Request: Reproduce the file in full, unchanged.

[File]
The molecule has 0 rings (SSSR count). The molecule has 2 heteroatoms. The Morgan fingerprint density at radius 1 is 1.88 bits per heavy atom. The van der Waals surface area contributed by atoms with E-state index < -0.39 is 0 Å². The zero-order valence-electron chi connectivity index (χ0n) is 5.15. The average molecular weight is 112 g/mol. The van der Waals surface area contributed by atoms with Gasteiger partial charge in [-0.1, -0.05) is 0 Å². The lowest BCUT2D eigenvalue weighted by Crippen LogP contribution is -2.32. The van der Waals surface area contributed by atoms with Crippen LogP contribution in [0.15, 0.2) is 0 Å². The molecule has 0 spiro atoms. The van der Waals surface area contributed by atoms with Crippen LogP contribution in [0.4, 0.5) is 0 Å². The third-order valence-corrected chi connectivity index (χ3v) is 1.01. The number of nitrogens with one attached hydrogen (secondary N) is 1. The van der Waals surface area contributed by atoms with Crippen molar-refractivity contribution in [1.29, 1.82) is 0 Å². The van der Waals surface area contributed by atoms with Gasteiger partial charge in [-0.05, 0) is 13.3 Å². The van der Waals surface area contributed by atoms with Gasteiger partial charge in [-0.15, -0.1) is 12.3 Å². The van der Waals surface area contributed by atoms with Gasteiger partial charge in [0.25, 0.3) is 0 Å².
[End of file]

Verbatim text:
The molecule has 0 rings (SSSR count). The molecule has 2 heteroatoms. The Morgan fingerprint density at radius 1 is 1.88 bits per heavy atom. The van der Waals surface area contributed by atoms with E-state index < -0.39 is 0 Å². The zero-order valence-electron chi connectivity index (χ0n) is 5.15. The average molecular weight is 112 g/mol. The van der Waals surface area contributed by atoms with Gasteiger partial charge in [-0.1, -0.05) is 0 Å². The lowest BCUT2D eigenvalue weighted by Crippen LogP contribution is -2.32. The van der Waals surface area contributed by atoms with Crippen LogP contribution in [0.15, 0.2) is 0 Å². The molecule has 0 spiro atoms. The van der Waals surface area contributed by atoms with Crippen LogP contribution in [0.4, 0.5) is 0 Å². The third-order valence-corrected chi connectivity index (χ3v) is 1.01. The number of nitrogens with one attached hydrogen (secondary N) is 1. The van der Waals surface area contributed by atoms with Crippen molar-refractivity contribution in [1.29, 1.82) is 0 Å². The van der Waals surface area contributed by atoms with Gasteiger partial charge in [-0.05, 0) is 13.3 Å². The van der Waals surface area contributed by atoms with Gasteiger partial charge in [-0.15, -0.1) is 12.3 Å². The van der Waals surface area contributed by atoms with Gasteiger partial charge in [0.25, 0.3) is 0 Å².